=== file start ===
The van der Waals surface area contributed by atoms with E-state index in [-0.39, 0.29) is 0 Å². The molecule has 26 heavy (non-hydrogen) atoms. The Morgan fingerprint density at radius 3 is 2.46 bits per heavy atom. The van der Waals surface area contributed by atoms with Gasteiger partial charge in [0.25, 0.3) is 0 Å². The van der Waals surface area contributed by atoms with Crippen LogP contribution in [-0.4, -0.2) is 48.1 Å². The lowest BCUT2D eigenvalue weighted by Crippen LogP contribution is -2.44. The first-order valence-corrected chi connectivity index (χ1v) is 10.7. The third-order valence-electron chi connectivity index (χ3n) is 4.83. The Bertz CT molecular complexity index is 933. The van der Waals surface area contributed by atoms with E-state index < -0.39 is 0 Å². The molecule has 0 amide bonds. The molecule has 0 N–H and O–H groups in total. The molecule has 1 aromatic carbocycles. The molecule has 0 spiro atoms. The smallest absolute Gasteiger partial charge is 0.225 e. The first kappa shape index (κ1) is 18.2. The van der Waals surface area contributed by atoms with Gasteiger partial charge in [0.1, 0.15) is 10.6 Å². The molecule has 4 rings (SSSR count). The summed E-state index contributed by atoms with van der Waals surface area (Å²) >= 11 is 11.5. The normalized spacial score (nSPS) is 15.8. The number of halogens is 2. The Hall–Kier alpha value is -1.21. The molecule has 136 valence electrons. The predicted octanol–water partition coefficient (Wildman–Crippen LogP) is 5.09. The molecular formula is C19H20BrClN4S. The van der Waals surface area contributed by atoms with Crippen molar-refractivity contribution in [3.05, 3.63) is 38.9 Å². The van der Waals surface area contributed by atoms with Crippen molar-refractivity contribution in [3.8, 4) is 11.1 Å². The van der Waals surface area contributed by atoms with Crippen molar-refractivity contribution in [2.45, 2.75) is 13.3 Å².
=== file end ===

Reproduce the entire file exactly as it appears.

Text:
The van der Waals surface area contributed by atoms with E-state index in [-0.39, 0.29) is 0 Å². The molecule has 26 heavy (non-hydrogen) atoms. The Morgan fingerprint density at radius 3 is 2.46 bits per heavy atom. The van der Waals surface area contributed by atoms with Gasteiger partial charge in [0.25, 0.3) is 0 Å². The van der Waals surface area contributed by atoms with Crippen LogP contribution in [-0.4, -0.2) is 48.1 Å². The lowest BCUT2D eigenvalue weighted by Crippen LogP contribution is -2.44. The first-order valence-corrected chi connectivity index (χ1v) is 10.7. The third-order valence-electron chi connectivity index (χ3n) is 4.83. The Bertz CT molecular complexity index is 933. The van der Waals surface area contributed by atoms with E-state index < -0.39 is 0 Å². The molecule has 0 amide bonds. The molecule has 0 N–H and O–H groups in total. The molecule has 1 aromatic carbocycles. The molecule has 0 spiro atoms. The smallest absolute Gasteiger partial charge is 0.225 e. The first kappa shape index (κ1) is 18.2. The van der Waals surface area contributed by atoms with Gasteiger partial charge in [0.1, 0.15) is 10.6 Å². The molecule has 4 rings (SSSR count). The summed E-state index contributed by atoms with van der Waals surface area (Å²) >= 11 is 11.5. The normalized spacial score (nSPS) is 15.8. The number of halogens is 2. The Hall–Kier alpha value is -1.21. The molecule has 136 valence electrons. The predicted octanol–water partition coefficient (Wildman–Crippen LogP) is 5.09. The molecular formula is C19H20BrClN4S. The van der Waals surface area contributed by atoms with Crippen molar-refractivity contribution in [3.05, 3.63) is 38.9 Å². The van der Waals surface area contributed by atoms with Crippen molar-refractivity contribution in [3.8, 4) is 11.1 Å². The van der Waals surface area contributed by atoms with Crippen molar-refractivity contribution in [2.45, 2.75) is 13.3 Å².